The Food and Drug Administration continues to search for the source of romaine at the heart of a deadly E. coli outbreak.
Cases have been reported in 25 states, and 121 people have been sickened, according to the Centers for Disease Control and Prevention.
One death has been reported from California.
The outbreak is now the largest of its kind since spinach sickened more than 200 people in 2006.
Eight of the 121 cases have been attributed to whole head romaine from Yuma-based Harrison Farms, which supplied an Alaskan prison that reported illnesses, but the FDA says the supply chain that led to that facility does not explain the nationwide outbreak.
The agency is investigating multiple distribution channels.
Consumer demand for romaine has “sharply declined” due to the outbreak, according to the latest shipping point trends report from the U.S. Department of Agriculture. The Agricultural Marketing Service noted slow trading in the Salinas-Watsonville, Oxnard and Santa Maria areas.
F.o.b. prices for cartons of 12 three-count packages of hearts of romaine from Salinas-Watsonville were mostly $10.35-$11.65 on May 2, according to the USDA. On the same date in 2017, prices were mostly $14.25-16.65.
F.o.b. prices for 24-count cartons of romaine from Salinas-Watsonville were mostly $7.35-8.65, compared to mostly $14.50-16.45 in 2017.
The FDA has cited the cumbersome process of poring over shipping and receiving documents as the reason that traceback of the chopped romaine is taking more time than people might expect.
“Under (the Food Safety Modernization Act), it’s a one step forward, one step back rule, and so trying to find all those records, whether they be digital records or written records or handwritten records is extremely tough,” Stic Harris, director of the coordinated outbreak response and evaluation network of the FDA, said in a media conference call April 27.
“I think there’s a perception that, when we do traceback, that each leg is just a direct line down, and in this case you’re looking more at a web,” Harris said. “Ideally we’d love to get those mapped out and try and find convergence some place to try and identify that specific cause ... We’re just not there yet, and it’s entirely possible we may not get there — oftentimes we don’t — but we’re continuing to work on it.”
About 60% of produce cases have Produce Traceability Initiative labels, according to the United Fresh Produce Association.
It is expected that such labels, which carry a lot number, barcode and other information, enable faster traceback, though the FDA did not respond to a question about whether that has been the experience of the agency.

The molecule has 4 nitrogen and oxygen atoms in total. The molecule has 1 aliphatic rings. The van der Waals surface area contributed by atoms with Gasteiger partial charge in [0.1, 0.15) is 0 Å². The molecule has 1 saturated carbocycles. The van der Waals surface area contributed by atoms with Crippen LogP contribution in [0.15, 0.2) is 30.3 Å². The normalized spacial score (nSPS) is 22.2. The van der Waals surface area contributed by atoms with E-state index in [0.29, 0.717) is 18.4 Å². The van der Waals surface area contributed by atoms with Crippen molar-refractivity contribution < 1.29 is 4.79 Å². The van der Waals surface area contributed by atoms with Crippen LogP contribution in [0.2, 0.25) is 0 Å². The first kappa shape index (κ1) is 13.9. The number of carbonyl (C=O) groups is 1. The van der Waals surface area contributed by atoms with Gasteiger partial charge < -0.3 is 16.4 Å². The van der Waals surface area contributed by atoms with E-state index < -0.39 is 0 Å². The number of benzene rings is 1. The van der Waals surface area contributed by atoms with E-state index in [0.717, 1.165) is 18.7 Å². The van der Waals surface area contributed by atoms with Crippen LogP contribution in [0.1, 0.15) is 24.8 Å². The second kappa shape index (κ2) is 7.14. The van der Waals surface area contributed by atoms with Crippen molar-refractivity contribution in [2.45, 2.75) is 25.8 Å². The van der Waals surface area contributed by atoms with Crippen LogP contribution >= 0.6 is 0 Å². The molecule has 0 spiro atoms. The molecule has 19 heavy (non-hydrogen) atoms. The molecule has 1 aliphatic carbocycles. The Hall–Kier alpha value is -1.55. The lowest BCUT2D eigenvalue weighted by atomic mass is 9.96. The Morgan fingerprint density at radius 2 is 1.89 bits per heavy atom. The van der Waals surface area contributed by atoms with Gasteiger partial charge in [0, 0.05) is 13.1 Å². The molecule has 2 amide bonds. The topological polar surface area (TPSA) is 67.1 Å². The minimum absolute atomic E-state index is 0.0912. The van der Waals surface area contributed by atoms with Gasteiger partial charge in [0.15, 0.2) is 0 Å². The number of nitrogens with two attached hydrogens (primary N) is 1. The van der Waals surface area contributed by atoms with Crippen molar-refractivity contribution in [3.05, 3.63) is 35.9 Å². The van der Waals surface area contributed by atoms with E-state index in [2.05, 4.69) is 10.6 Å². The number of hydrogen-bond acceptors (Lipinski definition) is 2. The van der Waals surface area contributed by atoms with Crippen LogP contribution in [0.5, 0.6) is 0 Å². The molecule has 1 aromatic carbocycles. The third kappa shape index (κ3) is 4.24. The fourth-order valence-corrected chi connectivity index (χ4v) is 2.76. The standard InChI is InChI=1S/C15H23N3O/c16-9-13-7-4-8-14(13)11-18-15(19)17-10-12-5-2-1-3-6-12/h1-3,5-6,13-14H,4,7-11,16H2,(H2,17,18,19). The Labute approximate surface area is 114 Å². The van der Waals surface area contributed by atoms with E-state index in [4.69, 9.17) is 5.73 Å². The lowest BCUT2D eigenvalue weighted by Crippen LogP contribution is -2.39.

Some produce companies have implemented the system proactively, while others have done so at the request of buyers like Walmart and Whole Foods, said Ed Treacy, vice president of supply chain efficiencies for the Produce Marketing Association.
Other companies have not seen the need for them to implement the system yet. There is certainly some initial effort for a company to figure out where and how it will print and apply the labels, but the cost is not prohibitive, Treacy said.
For many operations that have gotten on board with PTI, the investment has been well worth it.
“We’ve seen (companies) who pack out of Mexico and the U.S., depending on the season, having two sets of inventory of empty cartons because the country of origin was printed on the box,” Treacy said. “Well if it’s on the label, you can go down to one inventory, use the same box, doesn’t matter what country. You’re going to get efficiencies in the amount of inventory you have of empty boxes and the cost to purchase those boxes because they’ll be less ink on them.”
Companies have also used PTI to help with quality control. One organization used different lot numbers to correspond to different picking crews and started posting rejection results for each group, and competition spurred improvement.
“Their claims went from over 5% to well below 1% and have never gone back above that because now there’s a way to differentiate and look at crew number one versus two versus three,” Treacy said.
If mock recalls conducted as part of FSMA implementation are any indication, PTI labels should be helpful in traceback as well, Treacy said.
During a scenario in which every company involved was PTI compliant, traceback took less than 24 hours. In another scenario that was run, for which not all companies were PTI compliant, traceback took more than seven days.
“It was really because the one person who knew where all the records were kept wasn’t there that day because they didn’t know when we were going to do the recall,” Treacy said. “They had to wait until the person got back from vacation, and that’s a reality.”
It is too soon to say whether two outbreaks in six months, both attributed to a vegetable instead of a specific farm or brand, will prompt more adoption of PTI, Treacy said. Something else coming up could move the needle, however.
Blockchain pilots are currently going on with Walmart, Kroger and Wegmans, and the blockchain systems in use are built on PTI, Treacy said.
As companies realize the value of blockchain, more suppliers may implement PTI so they can be part of that system.